www.theatlantic.com /books/archive/2023/04/books-briefing-susan-sontag-anthony-bourdain/673772/

The Books Briefing: Susan Sontag, Anthony Bourdain

Elise Hannum 5-6 minutes 4/21/2023

The Trap of Celebrity

It’s not easy to balance a carefully planned public image with authentic vulnerability—even the most open stars have to think about their narrative: Your weekly guide to the best in books

A man covers his face with his hands while he's photographed.
Art Zelin / Getty

Celebrities have a hard task: They need to both seem otherworldly and come off as relatable. They star in blockbuster movies and produce hit songs, but we also see them pounding a Dunkin’ iced coffee on the street, and tune in to watch them cook in an expensive kitchen. Allowing us to feel like we know our idols while keeping their more vulnerable details hidden is a delicate dance. The healthy market for celebrity memoirs is perhaps an appropriate representation of this trend: That genre is where famous people (and their ghostwriters) attempt to pull back the curtain—but only a little bit, on their own terms. We rounded up some of the best examples in a new list of recommendations this week. And when A-listers choose to reveal some of the most intimate details of their life—a pregnancy, for example—it’s a way of exerting control over their own narrative, according to the author Renee Cramer. If fans feel privy to that information, and paparazzi will try to sniff it out, isn’t it better to reveal it yourself?

The power of a well-curated image stretches as far back as the days of P. T. Barnum, the 19th-century showman who invented all sorts of oddities, including a mermaid corpse, for hungry American audiences. He needed to convince people to trust in his wonders—and in him. When he revealed he’d been lying about the authenticity of his showpieces, people felt betrayed. As the historian Daniel Boorstin argues in his 1962 book, The Image: A Guide to Pseudo-Events in America, Barnum and others set the stage for a cultural suspicion of, well, everything. Any event had the capacity to be a performance. In the social-media age, that feeling seems to have only grown. Belief becomes a choice: Take two conflicting depictions of the author Susan Sontag: Her authorized biography, approved by her estate, puts her public and private life at odds, whereas another analysis, in a book about the “tough” women thinkers of her era, sees those two sides as inextricably linked. A reader is left to decide which version seems more real. The unauthorized biography of Anthony Bourdain also tries to color in the gaps in his personal life, especially in his early childhood; sometimes, this comes at the expense of his posthumous image. No matter how rich a celebrity’s presence is in people’s minds, a question remains: Can we ever truly understand them?

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What We’re Reading

A gaggle of photographers on a red carpet

Georges De Keerle / Getty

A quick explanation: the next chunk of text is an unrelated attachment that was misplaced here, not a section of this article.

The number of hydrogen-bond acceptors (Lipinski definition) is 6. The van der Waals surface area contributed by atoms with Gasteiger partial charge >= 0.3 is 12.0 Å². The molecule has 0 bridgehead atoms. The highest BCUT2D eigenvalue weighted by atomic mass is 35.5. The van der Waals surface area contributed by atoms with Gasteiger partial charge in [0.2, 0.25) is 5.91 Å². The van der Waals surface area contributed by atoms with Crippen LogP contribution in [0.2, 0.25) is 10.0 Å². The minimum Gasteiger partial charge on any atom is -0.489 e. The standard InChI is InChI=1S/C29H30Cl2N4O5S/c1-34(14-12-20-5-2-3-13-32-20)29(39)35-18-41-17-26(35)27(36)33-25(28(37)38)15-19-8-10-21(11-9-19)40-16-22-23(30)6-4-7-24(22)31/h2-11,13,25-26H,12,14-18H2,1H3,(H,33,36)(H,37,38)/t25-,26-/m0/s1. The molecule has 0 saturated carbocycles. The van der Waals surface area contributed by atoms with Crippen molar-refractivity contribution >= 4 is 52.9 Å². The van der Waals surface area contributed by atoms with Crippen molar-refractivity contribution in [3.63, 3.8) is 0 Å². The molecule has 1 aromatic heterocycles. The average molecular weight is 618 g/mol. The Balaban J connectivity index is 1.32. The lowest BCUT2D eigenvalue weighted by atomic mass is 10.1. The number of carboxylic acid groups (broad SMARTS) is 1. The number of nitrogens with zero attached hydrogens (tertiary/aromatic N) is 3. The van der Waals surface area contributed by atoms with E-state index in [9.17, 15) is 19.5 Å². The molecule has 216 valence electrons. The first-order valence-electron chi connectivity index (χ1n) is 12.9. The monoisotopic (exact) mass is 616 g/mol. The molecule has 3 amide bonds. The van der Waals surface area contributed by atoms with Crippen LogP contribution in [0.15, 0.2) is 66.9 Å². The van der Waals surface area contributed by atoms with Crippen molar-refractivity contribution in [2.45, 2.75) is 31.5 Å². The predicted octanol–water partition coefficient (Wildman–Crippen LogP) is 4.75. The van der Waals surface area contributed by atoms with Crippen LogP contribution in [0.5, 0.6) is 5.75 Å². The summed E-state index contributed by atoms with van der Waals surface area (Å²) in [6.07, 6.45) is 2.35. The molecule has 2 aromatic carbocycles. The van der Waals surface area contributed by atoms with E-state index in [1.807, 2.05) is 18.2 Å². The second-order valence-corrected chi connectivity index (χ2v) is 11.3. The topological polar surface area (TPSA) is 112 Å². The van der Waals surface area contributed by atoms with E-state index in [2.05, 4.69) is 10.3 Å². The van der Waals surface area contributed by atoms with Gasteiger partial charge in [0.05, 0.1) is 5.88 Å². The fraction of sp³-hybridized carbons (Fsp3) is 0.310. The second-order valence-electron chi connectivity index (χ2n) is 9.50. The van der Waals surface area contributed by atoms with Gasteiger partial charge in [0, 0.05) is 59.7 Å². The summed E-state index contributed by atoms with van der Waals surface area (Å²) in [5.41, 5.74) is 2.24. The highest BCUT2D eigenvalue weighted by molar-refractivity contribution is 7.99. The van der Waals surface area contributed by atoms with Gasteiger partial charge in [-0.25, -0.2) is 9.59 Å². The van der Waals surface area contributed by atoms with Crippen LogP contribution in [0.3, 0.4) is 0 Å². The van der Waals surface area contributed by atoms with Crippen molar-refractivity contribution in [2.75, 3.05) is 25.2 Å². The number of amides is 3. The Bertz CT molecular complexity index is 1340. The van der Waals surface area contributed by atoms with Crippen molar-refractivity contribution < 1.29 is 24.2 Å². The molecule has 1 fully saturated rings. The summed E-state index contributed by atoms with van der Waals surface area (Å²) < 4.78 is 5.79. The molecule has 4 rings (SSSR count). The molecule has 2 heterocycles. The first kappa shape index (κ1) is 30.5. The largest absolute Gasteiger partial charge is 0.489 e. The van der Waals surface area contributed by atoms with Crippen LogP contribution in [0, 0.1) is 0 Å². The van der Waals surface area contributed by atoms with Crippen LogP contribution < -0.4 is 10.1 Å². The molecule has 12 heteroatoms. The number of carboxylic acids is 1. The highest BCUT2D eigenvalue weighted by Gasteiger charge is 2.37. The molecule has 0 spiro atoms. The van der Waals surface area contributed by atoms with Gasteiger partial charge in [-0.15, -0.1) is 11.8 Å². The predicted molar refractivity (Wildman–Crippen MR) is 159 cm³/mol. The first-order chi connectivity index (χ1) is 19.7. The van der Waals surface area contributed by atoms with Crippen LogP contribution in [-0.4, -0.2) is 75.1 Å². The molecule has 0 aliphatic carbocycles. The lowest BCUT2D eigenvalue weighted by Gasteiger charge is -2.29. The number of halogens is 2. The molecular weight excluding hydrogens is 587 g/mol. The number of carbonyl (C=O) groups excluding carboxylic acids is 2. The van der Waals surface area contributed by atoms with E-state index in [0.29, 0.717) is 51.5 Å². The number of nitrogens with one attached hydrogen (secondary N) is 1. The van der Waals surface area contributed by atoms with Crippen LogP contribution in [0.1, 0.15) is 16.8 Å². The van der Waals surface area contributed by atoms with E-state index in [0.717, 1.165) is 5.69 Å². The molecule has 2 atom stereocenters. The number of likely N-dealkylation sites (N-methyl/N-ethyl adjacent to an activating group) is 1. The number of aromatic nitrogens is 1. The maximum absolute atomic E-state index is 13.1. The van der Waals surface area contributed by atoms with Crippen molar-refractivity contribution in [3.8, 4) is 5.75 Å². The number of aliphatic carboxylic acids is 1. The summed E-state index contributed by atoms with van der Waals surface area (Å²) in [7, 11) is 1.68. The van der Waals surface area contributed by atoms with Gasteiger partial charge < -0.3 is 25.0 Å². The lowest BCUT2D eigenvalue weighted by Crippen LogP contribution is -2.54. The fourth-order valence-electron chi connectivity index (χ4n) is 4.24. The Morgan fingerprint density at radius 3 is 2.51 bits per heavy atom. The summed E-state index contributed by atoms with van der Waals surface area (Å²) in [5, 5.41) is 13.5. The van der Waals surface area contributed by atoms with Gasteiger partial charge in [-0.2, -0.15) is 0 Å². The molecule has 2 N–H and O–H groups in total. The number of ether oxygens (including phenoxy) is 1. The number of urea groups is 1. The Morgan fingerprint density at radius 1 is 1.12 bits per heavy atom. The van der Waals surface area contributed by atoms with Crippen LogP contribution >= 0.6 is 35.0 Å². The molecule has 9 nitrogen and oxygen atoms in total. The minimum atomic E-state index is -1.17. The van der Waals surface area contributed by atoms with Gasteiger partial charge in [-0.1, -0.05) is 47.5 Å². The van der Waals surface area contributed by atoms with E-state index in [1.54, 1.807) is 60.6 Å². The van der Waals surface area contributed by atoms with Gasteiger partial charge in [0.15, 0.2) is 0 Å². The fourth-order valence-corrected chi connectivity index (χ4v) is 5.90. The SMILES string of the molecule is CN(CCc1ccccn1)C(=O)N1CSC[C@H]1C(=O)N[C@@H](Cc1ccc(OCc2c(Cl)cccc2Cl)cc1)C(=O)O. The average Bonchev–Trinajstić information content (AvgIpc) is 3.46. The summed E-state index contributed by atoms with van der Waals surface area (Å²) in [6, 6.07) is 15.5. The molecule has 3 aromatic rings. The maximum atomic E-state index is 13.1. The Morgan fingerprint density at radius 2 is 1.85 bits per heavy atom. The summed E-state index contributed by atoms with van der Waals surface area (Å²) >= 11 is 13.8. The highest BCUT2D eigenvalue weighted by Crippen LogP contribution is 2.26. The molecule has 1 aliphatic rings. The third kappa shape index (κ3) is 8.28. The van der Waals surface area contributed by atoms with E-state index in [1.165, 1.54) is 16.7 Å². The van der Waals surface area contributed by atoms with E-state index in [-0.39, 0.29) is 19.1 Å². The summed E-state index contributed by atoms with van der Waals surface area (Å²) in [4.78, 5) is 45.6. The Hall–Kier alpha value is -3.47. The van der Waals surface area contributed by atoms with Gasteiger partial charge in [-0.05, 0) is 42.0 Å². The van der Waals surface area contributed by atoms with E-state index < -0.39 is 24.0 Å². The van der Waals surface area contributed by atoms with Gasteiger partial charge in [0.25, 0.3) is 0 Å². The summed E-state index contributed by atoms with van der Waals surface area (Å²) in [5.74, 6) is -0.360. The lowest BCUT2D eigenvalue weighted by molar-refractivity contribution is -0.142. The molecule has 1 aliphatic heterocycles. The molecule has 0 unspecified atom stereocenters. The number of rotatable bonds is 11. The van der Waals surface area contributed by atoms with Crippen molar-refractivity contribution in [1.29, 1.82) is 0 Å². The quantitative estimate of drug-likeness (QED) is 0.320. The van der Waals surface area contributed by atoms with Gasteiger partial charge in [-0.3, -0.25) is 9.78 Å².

Seven celebrities who published actually great memoirs

“What makes a tell-all worth picking up is not just the confessions and recriminations inside; it’s the sense that the celebrity has an honest, grounded perspective on their own life.”

Jay Z and Beyoncé on a red carpet

Jon Palmer / AP

Pop culture’s fraught obsession with celebrity baby bumps

“Our obsession is a double-edged sword. On one hand, it’s lovely to be distracted from some of the crap that’s going on in the world by following some celebrity’s pregnancy. On the other hand, doing so enables us to feel comfortable being surveilled in our own reproductive lives.”

a crowd of people working in front of many monitors broadcasting Hillary Clinton

Brendan Smialowski / Getty

The Image in the age of pseudo-reality

“We don’t quite know what reality is, anymore. And, more worryingly, we don’t seem much to care.”

photo portrait of susan sontag with a white grid overlaid on top of it

Anthony Gerace

Misunderstanding Susan Sontag

“What we are attracted to in Sontag is the idea of a woman whose writing can induct readers into a style of feeling, of attachment, of vulnerability, while also appearing to refuse those feelings, those attachments, that vulnerability, for herself—a woman who wears her armor exactly where it was meant to be worn, on her sleeve.”

a photo portrait of Anthony Bourdain

Alex Welsh / The New York Times / ​Redux

What kind of man was Anthony Bourdain?

“He excelled as a celebrity, ready with a provocative quip and projecting a bemused demeanor that winked at the audience when he was the guest of some gossip journalist or overcaffeinated talk-show host: We all know these people are full of shit. And yet he went on to produce earnest and searching television shows, taking audiences everywhere from West Virginia to the Democratic Republic of Congo, finding a unique voice and a form of expression that managed to break through the incessant noise of our culture.”

About us: This week’s newsletter is written by Elise Hannum. The book she’s current reading is Heartburn, by Nora Ephron.

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